We evaluated fifty-two patients with chronic heart failure. The plasma concentration of CTGF and other markers of fibrosis were assessed and compared with clinical and echocardiographic data. Plasma CTGF was significantly elevated in symptomatic patients in proportion to their NYHA classes and was significantly correlated with plasma brain natriuretic peptide (BNP) concentration (r=0.395, P<0.01). Plasma CTGF was also correlated with plasma transforming growth factor beta (TGF-beta) (r=0.512, P<0.01), matrix metalloproteinase (MMP)-2 (r=0.391, P<0.05) and tissue inhibitor of MMP (TIMP)-2 (r=0.354, P<0.05) concentrations. Interestingly, plasma CTGF was correlated with E/E' value evaluated by tissue Doppler echocardiography (r=0.593, P=0.012), but not with systolic function and left ventricular mass.
Our study suggests that plasma CTGF concentration is a novel diagnostic marker for cardiac dysfunction and may provide additional specific information about myocardial fibrosis in chronic heart failure patients.
Full-text · Article · Apr 2008 · European Journal of Heart Failure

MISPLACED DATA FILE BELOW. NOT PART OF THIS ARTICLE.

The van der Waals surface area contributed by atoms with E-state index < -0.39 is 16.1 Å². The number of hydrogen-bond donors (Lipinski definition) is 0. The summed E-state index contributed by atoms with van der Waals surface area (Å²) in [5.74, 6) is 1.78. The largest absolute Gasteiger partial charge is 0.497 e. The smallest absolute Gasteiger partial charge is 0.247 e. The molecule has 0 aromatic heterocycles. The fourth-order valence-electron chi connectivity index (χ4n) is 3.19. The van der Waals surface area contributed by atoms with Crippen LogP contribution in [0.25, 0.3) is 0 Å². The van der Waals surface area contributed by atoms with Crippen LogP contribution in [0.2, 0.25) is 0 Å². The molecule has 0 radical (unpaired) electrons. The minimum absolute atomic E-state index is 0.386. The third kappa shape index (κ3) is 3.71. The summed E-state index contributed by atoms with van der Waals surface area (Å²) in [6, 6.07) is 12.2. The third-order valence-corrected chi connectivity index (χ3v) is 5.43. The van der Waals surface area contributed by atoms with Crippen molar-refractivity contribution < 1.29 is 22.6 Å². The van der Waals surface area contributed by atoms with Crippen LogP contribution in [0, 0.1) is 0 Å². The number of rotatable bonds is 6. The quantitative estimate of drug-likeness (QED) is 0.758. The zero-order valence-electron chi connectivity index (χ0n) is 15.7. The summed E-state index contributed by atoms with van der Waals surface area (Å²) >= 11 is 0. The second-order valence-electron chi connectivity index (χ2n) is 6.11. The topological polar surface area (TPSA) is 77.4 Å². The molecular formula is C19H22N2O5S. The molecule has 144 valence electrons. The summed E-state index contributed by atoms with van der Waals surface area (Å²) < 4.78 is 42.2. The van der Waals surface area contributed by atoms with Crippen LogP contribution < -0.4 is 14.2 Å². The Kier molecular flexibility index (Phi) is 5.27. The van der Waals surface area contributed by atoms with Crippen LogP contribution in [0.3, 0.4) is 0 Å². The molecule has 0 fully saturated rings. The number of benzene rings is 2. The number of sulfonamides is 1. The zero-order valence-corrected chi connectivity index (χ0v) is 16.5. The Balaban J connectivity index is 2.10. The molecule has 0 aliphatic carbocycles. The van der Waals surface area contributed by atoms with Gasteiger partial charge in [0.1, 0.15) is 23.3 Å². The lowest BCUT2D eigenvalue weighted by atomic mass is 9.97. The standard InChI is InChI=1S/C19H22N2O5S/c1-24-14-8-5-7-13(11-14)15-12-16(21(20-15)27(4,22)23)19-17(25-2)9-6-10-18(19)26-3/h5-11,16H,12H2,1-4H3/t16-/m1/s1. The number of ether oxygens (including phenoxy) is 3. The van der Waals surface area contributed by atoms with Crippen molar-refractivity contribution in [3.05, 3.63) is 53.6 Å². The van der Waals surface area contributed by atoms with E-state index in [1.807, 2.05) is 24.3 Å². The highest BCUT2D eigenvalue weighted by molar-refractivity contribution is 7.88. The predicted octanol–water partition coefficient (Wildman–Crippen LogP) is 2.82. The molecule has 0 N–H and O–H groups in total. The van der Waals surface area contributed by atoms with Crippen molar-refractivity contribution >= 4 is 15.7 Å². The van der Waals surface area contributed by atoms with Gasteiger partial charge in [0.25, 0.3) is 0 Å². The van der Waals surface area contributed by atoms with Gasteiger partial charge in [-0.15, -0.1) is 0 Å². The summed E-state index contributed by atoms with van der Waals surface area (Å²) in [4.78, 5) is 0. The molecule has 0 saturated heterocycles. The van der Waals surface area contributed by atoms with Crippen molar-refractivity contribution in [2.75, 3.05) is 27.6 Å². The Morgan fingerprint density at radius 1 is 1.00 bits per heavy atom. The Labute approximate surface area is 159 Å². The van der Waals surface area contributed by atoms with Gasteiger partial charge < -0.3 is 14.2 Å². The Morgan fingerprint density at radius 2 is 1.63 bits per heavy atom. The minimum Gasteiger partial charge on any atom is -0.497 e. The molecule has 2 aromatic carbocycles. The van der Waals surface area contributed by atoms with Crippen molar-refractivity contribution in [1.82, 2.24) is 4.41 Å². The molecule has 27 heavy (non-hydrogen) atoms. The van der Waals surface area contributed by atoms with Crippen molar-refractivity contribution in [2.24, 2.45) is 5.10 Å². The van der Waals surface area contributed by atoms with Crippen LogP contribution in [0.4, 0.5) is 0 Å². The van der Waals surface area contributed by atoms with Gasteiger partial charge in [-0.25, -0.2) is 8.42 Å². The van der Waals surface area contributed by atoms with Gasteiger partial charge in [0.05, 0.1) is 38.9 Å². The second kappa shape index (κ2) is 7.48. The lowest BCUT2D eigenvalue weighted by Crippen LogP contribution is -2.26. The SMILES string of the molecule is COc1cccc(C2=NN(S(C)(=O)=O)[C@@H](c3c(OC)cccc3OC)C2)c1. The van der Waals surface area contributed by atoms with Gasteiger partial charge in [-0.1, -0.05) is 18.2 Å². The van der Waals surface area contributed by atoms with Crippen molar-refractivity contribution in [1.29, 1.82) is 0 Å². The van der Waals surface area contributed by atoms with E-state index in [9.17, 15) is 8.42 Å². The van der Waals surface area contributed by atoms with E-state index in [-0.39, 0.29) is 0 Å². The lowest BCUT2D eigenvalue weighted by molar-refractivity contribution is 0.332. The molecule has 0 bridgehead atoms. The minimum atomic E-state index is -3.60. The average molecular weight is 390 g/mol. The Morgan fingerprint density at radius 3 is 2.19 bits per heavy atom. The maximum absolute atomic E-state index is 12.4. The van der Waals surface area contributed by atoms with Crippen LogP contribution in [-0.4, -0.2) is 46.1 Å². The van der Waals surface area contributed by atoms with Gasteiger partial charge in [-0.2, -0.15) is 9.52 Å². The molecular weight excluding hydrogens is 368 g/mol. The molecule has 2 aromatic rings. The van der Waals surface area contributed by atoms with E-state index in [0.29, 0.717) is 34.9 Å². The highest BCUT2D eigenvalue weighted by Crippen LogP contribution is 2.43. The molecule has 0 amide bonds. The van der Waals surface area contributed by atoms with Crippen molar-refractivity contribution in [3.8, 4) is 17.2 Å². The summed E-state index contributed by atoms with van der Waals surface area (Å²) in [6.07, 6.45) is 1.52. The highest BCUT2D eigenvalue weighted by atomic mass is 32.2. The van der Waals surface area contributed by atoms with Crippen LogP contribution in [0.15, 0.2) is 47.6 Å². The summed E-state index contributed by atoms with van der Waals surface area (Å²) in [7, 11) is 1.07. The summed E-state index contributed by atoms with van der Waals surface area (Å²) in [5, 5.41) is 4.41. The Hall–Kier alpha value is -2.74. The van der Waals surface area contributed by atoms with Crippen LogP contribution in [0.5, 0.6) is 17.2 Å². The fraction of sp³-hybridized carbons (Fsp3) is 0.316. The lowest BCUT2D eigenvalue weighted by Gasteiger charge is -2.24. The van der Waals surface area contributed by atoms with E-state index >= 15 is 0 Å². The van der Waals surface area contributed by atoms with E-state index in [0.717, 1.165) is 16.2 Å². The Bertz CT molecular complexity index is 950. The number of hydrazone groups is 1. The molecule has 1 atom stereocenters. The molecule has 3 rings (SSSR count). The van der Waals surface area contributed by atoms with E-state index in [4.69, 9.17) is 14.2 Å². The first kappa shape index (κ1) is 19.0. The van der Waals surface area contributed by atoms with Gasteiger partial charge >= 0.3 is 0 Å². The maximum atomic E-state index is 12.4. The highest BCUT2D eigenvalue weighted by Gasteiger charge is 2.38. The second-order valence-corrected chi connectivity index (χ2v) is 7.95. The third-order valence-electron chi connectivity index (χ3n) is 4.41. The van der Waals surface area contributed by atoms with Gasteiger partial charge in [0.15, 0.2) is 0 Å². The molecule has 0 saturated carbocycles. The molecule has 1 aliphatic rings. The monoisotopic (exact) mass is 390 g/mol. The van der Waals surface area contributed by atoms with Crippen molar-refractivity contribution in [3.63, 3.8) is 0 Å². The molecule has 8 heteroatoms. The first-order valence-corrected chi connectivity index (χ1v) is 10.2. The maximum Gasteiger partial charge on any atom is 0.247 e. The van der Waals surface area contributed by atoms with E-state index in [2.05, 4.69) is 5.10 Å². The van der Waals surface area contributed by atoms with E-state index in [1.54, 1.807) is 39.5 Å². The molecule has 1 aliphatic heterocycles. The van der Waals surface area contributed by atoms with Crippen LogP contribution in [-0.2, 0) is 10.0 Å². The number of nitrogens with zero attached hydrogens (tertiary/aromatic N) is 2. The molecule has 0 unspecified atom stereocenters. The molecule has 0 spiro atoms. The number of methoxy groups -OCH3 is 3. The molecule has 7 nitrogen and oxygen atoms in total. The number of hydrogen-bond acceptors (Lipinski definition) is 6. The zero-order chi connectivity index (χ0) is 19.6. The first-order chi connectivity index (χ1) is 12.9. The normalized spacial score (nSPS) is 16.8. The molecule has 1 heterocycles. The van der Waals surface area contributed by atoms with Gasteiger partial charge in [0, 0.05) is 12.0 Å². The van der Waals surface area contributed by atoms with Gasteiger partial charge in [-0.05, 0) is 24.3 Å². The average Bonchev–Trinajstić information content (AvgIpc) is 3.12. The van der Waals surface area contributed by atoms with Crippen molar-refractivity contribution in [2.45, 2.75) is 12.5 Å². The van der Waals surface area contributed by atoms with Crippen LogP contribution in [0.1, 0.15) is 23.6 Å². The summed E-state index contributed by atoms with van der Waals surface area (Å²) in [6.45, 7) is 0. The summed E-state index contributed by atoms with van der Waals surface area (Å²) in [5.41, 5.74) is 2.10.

[Show abstract][Hide abstract] ABSTRACT: Excessive fibrosis contributes to an increase in left ventricular stiffness. The goal of the present study was to investigate the role of connective tissue growth factor (CCN2/CTGF), a profibrotic cytokine of the CCN (Cyr61, CTGF, and Nov) family, and its functional interactions with brain natriuretic peptide (BNP), an antifibrotic peptide, in the development of myocardial fibrosis and diastolic heart failure. Histological examination on endomyocardial biopsy samples from patients without systolic dysfunction revealed that the abundance of CTGF-immunopositive cardiac myocytes was correlated with the excessive interstitial fibrosis and a clinical history of acute pulmonary congestion. In a rat pressure overload cardiac hypertrophy model, CTGF mRNA levels and BNP mRNA were increased in proportion to one another in the myocardium. Interestingly, relative abundance of mRNA for CTGF compared with BNP was positively correlated with diastolic dysfunction, myocardial fibrosis area, and procollagen type 1 mRNA expression. Investigation with conditioned medium and subsequent neutralization experiments using primary cultured cells demonstrated that CTGF secreted by cardiac myocytes induced collagen production in cardiac fibroblasts. Further, G protein-coupled receptor ligands induced expression of the CTGF and BNP genes in cardiac myocytes, whereas aldosterone and transforming growth factor-beta preferentially induced expression of the CTGF gene. Finally, exogenous BNP prevented the production of CTGF in cardiac myocytes. These data suggest that a disproportionate increase in CTGF relative to BNP in cardiac myocytes plays a central role in the induction of excessive myocardial fibrosis and diastolic heart failure.